The event included a short presentation of the report ‘NATO and the south: A Tale of Three Futures’ which is the culmination of a two-year long project sponsored by NATO’s Sciences for Peace and Security Programme, which was carried out by the Elcano Royal Institute together with a consortium of three research institutes from Jordan, Morocco and the United Kingdom.
Charles Powell, Director of the Elcano Royal Institute, interviews Kersti Kaljulaid, President of Estonia
The regime of Alexander Lukashenka in Belarus continues to repress peaceful protesters who persist in their struggle for a democratic future, and police violence has reached unprecedented levels. Given the scale of public support for the Belarusian opposition leader, Svetlana Tikhanovskaya, the opposition to a sixth term for Lukashenka is unlikely to diminish. The EU has reacted with sanctions, but protesters and members of the opposition largely perceive its response to be lukewarm and insufficient.
During a visit to Madrid, Sviatlana Tsikhanouskaya, former presidential candidate and leader of the democratic movement in Belarus, talked to Charles Powell, Director of the Elcano Royal Institute, about the future of democracy in her country. Her husband, the businessman Siarhei Tsikhanouski, was thrown into jail by the Belarus authorities after using his popular YouTube channel to criticize Alexander Lukashenka and his dictatorial regime. It is generally agreed that Tsikhanouskaya won the presidential election held on 9 August 2020, a result Lukashenka ignored. Together with Veranika Tsapkala, in December 2020 she received the European Parliament’s Sakharov Prize on behalf of the democratic opposition in Belarus, which honours individuals and groups who have dedicated their lives to the defence of human rights and freedom of thought.
The impact of the Covid-19 pandemic on the liberal international order and the future of Europe: a view from Madrid
The essays included in this volume highlight the new dilemmas arising from the tectonic shifts in world geopolitics that the Western community of values has to face now and in the years to come, considering the impact of accumulated security risks caused by growing uncertainties, imbalances, disruptive technologies, emergence of new forms of hybrid and information warfare short of outright armed confrontation, spill‑over of military competition in outer space and cyberspace, and instances of unlawful behaviour by some major international actors such as Russia and China. The accelerated pace of change emphasises the distinction between enablers and spoilers in international affairs, while the fallout from the coronavirus pandemic has added a new layer of concern as a real and present security threat on a global scale.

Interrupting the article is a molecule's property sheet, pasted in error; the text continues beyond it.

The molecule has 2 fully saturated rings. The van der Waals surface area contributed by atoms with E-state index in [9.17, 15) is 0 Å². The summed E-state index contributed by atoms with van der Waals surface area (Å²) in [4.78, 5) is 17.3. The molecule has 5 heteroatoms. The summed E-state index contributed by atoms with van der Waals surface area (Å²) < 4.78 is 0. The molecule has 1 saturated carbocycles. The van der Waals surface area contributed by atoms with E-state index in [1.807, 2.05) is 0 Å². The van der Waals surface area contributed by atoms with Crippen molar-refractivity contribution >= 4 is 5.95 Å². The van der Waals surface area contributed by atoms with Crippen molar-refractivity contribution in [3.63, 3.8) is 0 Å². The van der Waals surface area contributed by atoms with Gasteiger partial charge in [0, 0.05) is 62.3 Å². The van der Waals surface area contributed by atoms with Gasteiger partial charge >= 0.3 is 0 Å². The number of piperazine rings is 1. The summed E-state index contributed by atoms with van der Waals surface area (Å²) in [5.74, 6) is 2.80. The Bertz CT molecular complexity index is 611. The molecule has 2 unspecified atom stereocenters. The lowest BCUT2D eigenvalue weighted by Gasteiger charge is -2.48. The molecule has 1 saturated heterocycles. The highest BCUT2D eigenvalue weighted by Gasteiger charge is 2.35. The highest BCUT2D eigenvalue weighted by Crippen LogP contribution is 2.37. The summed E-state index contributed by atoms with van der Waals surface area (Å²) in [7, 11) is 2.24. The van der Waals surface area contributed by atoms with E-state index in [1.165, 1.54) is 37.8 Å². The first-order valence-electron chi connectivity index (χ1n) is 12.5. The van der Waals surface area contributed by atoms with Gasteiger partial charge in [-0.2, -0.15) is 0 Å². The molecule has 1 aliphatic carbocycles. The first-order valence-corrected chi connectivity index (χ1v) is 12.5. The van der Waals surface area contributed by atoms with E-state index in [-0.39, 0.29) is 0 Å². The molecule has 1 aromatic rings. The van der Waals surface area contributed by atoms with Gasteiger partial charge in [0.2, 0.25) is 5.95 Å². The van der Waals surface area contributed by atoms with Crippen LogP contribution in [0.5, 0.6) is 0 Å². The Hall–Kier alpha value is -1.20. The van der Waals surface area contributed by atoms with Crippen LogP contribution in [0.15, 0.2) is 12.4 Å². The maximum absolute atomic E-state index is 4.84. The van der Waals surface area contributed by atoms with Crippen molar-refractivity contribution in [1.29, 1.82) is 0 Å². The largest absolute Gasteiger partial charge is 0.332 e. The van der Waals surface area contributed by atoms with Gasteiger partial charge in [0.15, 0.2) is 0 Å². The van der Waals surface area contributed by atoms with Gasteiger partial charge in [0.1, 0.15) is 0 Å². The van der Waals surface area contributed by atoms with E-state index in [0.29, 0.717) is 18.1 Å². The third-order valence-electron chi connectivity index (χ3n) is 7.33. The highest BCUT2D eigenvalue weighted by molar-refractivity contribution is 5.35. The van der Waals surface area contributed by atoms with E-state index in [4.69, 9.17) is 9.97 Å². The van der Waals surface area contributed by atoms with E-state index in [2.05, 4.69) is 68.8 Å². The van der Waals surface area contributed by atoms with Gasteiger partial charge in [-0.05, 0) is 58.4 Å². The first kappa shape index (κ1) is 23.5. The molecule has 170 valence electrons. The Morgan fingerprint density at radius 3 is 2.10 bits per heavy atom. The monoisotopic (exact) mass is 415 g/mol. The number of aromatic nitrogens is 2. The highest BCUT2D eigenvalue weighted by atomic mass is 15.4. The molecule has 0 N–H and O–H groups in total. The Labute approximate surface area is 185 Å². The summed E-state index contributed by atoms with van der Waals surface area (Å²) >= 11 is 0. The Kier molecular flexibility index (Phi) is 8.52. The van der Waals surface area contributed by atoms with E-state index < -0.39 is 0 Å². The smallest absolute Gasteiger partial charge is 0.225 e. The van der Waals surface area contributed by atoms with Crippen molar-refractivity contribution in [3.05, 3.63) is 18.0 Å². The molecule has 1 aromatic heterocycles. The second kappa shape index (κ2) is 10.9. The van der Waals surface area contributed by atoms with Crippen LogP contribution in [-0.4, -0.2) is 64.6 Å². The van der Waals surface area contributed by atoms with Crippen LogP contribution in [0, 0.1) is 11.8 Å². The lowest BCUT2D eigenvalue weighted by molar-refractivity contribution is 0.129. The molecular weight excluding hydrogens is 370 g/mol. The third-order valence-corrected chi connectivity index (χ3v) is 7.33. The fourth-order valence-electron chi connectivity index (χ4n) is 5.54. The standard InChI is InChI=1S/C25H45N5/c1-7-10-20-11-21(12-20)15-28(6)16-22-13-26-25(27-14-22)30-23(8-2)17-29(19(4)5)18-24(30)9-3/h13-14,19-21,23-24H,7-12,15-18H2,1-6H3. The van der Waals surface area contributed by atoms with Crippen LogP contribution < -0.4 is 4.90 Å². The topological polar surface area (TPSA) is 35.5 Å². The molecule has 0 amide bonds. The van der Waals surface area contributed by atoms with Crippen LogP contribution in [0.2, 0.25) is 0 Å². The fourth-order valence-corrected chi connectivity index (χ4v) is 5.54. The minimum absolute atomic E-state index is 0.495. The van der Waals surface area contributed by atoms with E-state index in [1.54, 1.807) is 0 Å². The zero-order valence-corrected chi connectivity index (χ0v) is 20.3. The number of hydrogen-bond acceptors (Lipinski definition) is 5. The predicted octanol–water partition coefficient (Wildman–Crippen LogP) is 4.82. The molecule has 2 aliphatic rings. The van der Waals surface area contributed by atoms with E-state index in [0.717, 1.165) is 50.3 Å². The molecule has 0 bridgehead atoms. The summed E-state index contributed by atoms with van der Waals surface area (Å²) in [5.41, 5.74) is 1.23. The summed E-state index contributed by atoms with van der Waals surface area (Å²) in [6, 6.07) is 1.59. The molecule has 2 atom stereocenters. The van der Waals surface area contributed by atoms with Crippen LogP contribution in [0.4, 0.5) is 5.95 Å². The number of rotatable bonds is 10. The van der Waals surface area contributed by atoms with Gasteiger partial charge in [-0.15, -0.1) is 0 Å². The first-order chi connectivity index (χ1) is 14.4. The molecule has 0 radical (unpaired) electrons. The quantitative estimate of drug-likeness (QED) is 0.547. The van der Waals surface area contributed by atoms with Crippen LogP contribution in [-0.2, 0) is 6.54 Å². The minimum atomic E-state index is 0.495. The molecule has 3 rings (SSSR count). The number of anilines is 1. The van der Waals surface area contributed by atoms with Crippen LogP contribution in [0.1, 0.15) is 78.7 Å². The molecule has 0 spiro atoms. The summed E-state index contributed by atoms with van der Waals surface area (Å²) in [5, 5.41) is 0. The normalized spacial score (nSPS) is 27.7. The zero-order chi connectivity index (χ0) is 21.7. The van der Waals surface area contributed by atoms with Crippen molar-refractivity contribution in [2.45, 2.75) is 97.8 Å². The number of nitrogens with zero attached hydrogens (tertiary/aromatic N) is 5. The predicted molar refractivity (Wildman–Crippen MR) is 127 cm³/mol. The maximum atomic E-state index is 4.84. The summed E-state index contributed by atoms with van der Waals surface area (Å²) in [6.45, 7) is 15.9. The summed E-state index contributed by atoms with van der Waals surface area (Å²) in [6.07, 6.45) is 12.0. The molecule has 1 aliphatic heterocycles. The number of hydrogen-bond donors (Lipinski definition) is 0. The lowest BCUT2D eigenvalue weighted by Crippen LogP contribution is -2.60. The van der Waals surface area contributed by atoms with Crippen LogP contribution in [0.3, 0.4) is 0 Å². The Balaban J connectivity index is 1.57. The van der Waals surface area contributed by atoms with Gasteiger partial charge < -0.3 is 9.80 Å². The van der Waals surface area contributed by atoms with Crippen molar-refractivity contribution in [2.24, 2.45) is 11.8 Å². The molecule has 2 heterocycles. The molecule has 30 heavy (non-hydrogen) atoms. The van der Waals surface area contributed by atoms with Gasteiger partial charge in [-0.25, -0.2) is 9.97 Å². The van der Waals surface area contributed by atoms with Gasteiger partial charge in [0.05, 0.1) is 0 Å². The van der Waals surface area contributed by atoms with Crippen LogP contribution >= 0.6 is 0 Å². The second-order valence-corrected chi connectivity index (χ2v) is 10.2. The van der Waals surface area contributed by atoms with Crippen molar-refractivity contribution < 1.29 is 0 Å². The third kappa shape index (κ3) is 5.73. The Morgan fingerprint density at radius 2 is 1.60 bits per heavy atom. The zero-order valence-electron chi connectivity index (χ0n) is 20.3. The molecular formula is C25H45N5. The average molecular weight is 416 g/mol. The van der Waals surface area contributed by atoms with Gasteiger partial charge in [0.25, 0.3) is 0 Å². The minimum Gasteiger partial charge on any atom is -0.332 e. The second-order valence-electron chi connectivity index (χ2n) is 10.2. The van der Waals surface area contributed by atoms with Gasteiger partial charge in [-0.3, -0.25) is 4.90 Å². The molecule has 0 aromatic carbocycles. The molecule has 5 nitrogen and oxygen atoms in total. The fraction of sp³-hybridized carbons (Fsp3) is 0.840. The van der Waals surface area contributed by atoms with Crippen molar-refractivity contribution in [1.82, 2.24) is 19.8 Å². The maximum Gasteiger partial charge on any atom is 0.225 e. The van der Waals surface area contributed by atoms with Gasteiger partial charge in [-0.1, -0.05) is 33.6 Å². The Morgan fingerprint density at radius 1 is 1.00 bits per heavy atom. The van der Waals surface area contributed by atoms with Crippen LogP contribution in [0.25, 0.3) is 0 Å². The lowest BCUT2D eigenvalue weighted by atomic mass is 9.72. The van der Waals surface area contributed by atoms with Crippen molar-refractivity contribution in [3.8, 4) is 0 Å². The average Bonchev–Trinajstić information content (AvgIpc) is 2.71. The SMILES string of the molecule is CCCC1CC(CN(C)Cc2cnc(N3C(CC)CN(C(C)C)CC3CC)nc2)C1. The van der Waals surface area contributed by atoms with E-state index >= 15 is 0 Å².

The New Strategy Center of Romania launches its book: 'Post-Pandemic World. Perspectives on Foreign and Security Policy'
The event was organized as a debate, and was moderated by Ambassador Sergiu Celac and Dr. Olivia Toderean, two of the editors of this volume. Several of the authors took part, including Ambassador Sorin Ducaru, Director of the EU Satellite Center and Honorary Chairman of the Scientific Council of the New Strategy Center, Dr. Antonia Colibășanu, analyst at Geopolitical Futures, Dr. Charles Powell, Director of the Elcano Royal Institute (Spain), Dr. Adam Eberhardt, Director of the Centre for Eastern Studies – OSW (Poland), Dr. Harlan Ullman, Senior Advisor at the Atlantic Council (US), and Dr. Karsten Friis, Head of Research Group on Security and Defense at the Norwegian Institute of International Affairs (Norway).
Joe Biden will presumably become the 46th president of the United States on 20 January 2021. Many experts are predicting that he will initially be dedicating much of his time and energy to domestic matters, and in particular, with providing answers to the many challenges posed by the COVID-19 pandemic. At the same time, however, he is widely expected to implement significant changes to US foreign policy, though their precise nature and significance are not always easy to predict. Many in Europe would no doubt like to see the new administration renew America’s traditional commitment to multilateralism, a strong transatlantic relationship, and European integration. The world has changed significantly since 2016, however, and it remains to be seen whether this will indeed be the case.
Daniel S. Hamilton, Distinguished Fellow and Director of the Global Europe Program, Woodrow Wilson International Center.
Heather Conley, Senior Vice President for Europe, Eurasia, and the Arctic, CSIS.
Jeffrey H. Michaels, IEN Senior Fellow, Barcelona Institute of International Studies.
Carlota Encina García, Senior Analyst, Elcano Royal Institute.
Moderator: Charles Powell, Director, Elcano Royal Institute.
In November, Americans will be casting their ballot amid turmoil and uncertainty, with an economy reeling from the COVID-19 pandemic, growing tension over race relations, and in the aftermath of record-breaking climate disasters. Voters are already turning out in large numbers to choose between Republican Donald Trump and Democrat Jose Biden, in what many are describing as the country’s most polarized election ever.
This online workshop analyzed the upcoming US Presidential Election, its implications for the future of American foreign policy, and the international challenges and opportunities that will likely arise depending on the winner. To gain a useful perspective on these issues, we bring together a group of distinguished international scholars to discuss the ability of a new or second-term president to radically change US foreign policy, what the foreign policy agendas and experience of the two candidates can tell us about the direction and priorities of the next administration, as well as the likely European reactions to a Trump or Biden victory.